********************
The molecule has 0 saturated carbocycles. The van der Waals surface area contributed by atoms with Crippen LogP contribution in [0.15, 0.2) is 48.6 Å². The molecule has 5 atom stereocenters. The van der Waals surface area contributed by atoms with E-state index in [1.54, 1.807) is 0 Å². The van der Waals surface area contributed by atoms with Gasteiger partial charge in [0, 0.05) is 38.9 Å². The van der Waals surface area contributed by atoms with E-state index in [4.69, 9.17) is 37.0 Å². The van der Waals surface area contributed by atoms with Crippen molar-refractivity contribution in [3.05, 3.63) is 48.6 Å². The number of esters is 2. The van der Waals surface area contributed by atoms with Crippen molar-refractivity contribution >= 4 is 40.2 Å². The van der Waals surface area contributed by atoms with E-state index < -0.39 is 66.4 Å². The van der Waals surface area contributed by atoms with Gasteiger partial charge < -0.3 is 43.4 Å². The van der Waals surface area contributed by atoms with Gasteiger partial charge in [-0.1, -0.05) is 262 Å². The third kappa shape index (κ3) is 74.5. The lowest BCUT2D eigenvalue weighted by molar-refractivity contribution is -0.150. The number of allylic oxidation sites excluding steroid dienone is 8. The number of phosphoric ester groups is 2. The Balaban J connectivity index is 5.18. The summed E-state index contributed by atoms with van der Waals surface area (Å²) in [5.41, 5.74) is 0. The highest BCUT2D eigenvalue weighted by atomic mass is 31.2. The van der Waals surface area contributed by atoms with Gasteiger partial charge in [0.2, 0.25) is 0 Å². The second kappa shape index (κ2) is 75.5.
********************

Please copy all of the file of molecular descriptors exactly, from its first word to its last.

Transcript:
The molecule has 0 saturated carbocycles. The van der Waals surface area contributed by atoms with Crippen LogP contribution in [0.15, 0.2) is 48.6 Å². The molecule has 5 atom stereocenters. The van der Waals surface area contributed by atoms with E-state index in [1.54, 1.807) is 0 Å². The van der Waals surface area contributed by atoms with Gasteiger partial charge in [0, 0.05) is 38.9 Å². The van der Waals surface area contributed by atoms with E-state index in [4.69, 9.17) is 37.0 Å². The van der Waals surface area contributed by atoms with Crippen molar-refractivity contribution in [3.05, 3.63) is 48.6 Å². The number of esters is 2. The van der Waals surface area contributed by atoms with Crippen molar-refractivity contribution >= 4 is 40.2 Å². The van der Waals surface area contributed by atoms with E-state index < -0.39 is 66.4 Å². The van der Waals surface area contributed by atoms with Gasteiger partial charge < -0.3 is 43.4 Å². The van der Waals surface area contributed by atoms with Gasteiger partial charge in [-0.1, -0.05) is 262 Å². The third kappa shape index (κ3) is 74.5. The lowest BCUT2D eigenvalue weighted by molar-refractivity contribution is -0.150. The number of allylic oxidation sites excluding steroid dienone is 8. The number of phosphoric ester groups is 2. The Balaban J connectivity index is 5.18. The summed E-state index contributed by atoms with van der Waals surface area (Å²) in [5.41, 5.74) is 0. The highest BCUT2D eigenvalue weighted by atomic mass is 31.2. The van der Waals surface area contributed by atoms with Gasteiger partial charge in [0.2, 0.25) is 0 Å². The second kappa shape index (κ2) is 75.5.